Popular Anti-Catholicism in Mid-Victorian England

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Stanford University Press, 1992 - History - 332 pages
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Anti-Catholic sentiment was a major social, cultural, and political force in Victorian England, capable of arousing remarkable popular passion. Hitherto, however, anti-Catholic feeling has been treated largely from the perspective of parliamentary politics or with reference to the propaganda of various London-based anti-Catholic religious organizations. This book sets out to Victorian anti-Catholicism in a much fuller and more inclusive context, accounting for its persistence over time, disguishing it from anti-Irish sentiment, and explaining its social, economic, political, and religious bases locally as well as nationally. The author is principally concerned with determining what led ordinary people to violent acts against Roman Catholic targets, violent acts against Roman Catholic petitions, joining anti-Catholic organizations, and reading anti-Catholic literature. All too often, English history, and even British history, turns out to be the history of what was happening in the West End. One of the special distinctions of this book is that it shows the interplay between national issues and their local conditions. The book covers the period ca.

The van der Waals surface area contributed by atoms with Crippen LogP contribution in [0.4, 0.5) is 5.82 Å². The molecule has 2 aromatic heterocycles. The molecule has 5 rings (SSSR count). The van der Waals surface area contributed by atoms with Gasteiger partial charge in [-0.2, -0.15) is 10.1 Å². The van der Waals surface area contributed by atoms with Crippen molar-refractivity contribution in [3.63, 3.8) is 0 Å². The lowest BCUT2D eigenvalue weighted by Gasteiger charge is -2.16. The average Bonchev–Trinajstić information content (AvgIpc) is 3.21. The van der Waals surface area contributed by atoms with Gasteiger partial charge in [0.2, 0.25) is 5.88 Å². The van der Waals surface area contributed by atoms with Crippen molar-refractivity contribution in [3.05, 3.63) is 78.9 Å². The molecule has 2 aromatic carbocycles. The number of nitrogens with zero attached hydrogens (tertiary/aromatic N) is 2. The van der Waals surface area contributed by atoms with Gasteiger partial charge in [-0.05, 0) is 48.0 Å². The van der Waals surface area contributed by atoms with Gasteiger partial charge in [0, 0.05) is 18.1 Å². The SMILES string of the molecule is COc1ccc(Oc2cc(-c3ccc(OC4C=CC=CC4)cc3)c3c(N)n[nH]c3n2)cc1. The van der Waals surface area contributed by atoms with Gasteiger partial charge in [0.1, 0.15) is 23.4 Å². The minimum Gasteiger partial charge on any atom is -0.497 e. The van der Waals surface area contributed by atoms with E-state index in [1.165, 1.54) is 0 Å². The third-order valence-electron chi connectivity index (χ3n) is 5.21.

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Organized AntiCatholic Protest
Cultural Images
Militant Roman Catholicism
Defensive Anglicanism
The Tractarian Factor
Nonconformity in Tension
AntiCatholicism as a Political Issue
Bonfires Revels and Riots
Who Were the AntiCatholics?

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